Irish Mayflies

Patsy Deery - Irish Mayflies

Ken Smith Publishing £25.00

This is a delightful book about patterns tied to represent a tiny insect, Ephemera danica, in a small country and yet it still manages to list at least a hundred and fifty flies, which speaks volumes about the amount of effort that goes into catching fish when ‘the fly is up’. If you have never been to Ireland in the season it can be hard to believe, but desks are deserted, jobs go undone and the loughs fill with boats crewed by anglers who have been tying or collecting flies for an entire winter. On the big loughs, a hatch can leave the cells swamped as anglers ring each other up on their mobiles to spread the word and the world cones down to the endless rise and fall of a rod and the narrow strip of water that lies before it. In this book is the stuff of those dreams, photographed by Terry Griffiths and although there aren’t so many words beyond the tying instructions, the patterns speak for themselves.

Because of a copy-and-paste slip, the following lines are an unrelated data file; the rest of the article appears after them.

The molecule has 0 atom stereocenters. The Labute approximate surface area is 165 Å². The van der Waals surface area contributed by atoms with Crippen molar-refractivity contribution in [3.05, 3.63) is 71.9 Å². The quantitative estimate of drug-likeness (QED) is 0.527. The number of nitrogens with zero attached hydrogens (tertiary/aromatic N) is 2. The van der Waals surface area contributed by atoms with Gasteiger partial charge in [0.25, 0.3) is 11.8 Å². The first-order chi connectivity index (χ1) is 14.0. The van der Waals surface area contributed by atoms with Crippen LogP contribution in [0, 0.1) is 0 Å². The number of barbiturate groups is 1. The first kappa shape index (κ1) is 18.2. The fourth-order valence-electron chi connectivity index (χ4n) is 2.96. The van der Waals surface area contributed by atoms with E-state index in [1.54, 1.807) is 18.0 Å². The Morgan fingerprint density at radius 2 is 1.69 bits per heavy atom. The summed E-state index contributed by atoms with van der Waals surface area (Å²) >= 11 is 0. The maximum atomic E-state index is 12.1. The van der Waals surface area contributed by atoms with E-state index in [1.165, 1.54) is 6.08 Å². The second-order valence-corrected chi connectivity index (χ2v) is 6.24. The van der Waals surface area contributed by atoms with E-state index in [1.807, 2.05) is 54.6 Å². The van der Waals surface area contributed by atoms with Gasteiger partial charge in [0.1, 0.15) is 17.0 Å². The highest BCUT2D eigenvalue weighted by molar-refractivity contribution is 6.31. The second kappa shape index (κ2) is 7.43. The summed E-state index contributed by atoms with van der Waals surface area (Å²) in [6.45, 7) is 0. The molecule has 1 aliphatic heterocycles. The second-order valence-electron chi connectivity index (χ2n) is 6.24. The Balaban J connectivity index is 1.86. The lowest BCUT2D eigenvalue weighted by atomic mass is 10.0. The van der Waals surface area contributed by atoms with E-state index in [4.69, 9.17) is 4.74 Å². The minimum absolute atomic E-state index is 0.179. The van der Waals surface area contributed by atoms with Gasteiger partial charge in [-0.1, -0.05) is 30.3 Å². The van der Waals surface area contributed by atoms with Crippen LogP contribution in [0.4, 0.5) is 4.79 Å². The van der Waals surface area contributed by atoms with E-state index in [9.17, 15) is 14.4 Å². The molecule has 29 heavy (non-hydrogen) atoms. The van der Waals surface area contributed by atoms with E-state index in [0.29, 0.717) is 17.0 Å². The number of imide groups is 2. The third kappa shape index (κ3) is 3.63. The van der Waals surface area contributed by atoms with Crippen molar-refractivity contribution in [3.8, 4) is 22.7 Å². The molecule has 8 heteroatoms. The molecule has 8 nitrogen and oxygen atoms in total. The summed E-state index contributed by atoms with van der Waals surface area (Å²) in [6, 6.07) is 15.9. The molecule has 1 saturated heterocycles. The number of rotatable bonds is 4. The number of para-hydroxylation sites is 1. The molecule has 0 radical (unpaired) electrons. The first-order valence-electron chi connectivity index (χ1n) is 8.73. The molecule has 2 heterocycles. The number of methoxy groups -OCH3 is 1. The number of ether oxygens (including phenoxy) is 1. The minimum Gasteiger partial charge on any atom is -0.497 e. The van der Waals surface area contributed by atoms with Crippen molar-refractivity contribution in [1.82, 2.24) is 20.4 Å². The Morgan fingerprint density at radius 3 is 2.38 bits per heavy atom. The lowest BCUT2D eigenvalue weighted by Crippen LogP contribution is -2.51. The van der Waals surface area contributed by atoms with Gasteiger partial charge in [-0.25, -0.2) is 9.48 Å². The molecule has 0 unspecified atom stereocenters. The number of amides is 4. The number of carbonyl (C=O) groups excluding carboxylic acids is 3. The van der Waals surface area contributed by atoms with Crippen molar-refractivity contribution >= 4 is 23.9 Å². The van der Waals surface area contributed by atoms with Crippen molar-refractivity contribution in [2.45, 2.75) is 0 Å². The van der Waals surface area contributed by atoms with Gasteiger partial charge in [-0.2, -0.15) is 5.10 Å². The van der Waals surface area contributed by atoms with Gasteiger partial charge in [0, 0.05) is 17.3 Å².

Patsy Deery is as nice a chap as you can imagine and his personality comes out in this pleasing book, which doesn’t so much attempt to answer the question of which fly you ought to fish where and when, as give you a fish’s eye view of the almost infinite variety of mayfly patterns out there. Since, as Patsy points out, many of them don’t look anything like the insects they are supposed to represent, it is anyone’s guess why they work, but work they do and in my time I have fished many of the patterns pictured here, with success.

Given that it isn’t possible to have too many fly pattern books, it is very surprising to find that this is out of print now. Well worth finding a copy.